General-obligation bondholders reached an agreement in Puerto Rico's bankruptcy, but the case may hinge on the treatment of other debt, according to a Bloomberg commentary. The potential deal would cut Puerto Rico general obligations and debt guaranteed by the commonwealth to $10.7 billion from $17.8 billion, about a 40 percent reduction. The overall plan slashes debt and non-bond claims to $11 billion from $35 billion, a $24 billion reduction. However, one large part of Puerto Rico’s debt stack isn’t getting much attention, even though it’s facing the steepest losses and is a crucial component for making the entire restructuring plan work, according to the commentary. The oversight board’s revised agreement shows $16 billion of debt marked as “ERS, Clawbacks, and Other” that would receive a recovery rate of just 3 percent. The category includes bonds issued by the Puerto Rico Convention Center District Authority, the Infrastructure Financing Authority and the Highways and Transportation Authority, among others. The new proposal is structured such that a huge chunk of debt reduction is coming at the expense of these junior creditors, who notably haven’t agreed to the terms, said Brad Setser, a former U.S. Treasury economist and now a senior fellow at the Council on Foreign Relations. With where things stand on the island, it’s hard to see how junior bondholders could make a case for a better recovery, according to the commentary. The plan has some caveats around that 3 percent rate, noting that it “excludes any potential recoveries from assets currently at ERS (approximately $1.2 billion). Amounts are subject to further diligence and material revision. Assets remain subject to ongoing litigation.”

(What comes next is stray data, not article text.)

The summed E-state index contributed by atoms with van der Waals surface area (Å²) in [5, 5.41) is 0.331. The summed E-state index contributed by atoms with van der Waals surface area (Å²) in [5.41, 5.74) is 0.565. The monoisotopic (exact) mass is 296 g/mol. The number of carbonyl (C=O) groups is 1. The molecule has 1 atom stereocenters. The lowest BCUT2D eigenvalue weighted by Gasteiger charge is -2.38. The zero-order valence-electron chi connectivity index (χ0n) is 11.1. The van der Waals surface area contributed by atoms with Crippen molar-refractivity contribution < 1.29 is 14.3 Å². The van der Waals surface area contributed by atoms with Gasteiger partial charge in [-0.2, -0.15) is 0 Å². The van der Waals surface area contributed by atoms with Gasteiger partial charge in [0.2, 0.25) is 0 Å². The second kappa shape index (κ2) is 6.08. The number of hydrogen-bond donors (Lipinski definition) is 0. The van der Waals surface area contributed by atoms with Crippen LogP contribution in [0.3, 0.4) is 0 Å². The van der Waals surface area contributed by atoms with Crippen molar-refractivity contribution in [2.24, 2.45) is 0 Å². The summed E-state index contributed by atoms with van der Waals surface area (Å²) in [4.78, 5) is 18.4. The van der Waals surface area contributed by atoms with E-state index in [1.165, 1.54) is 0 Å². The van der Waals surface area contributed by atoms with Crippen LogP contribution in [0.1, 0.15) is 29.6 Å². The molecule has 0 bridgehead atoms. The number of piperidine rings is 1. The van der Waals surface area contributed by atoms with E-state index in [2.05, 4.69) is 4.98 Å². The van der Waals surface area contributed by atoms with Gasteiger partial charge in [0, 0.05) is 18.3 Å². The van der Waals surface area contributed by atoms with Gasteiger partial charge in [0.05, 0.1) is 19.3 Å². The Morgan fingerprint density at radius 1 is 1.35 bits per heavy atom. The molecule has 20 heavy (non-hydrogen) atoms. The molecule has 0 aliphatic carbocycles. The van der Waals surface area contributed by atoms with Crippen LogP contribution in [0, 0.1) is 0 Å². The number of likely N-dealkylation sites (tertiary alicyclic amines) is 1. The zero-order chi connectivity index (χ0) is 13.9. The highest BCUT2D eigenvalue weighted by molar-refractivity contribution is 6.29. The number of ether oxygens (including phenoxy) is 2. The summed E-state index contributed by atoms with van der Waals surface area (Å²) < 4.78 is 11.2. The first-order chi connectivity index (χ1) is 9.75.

*The views expressed in this commentary are from the author/publication cited, are meant for informative purposes only, and are not an official position of ABI.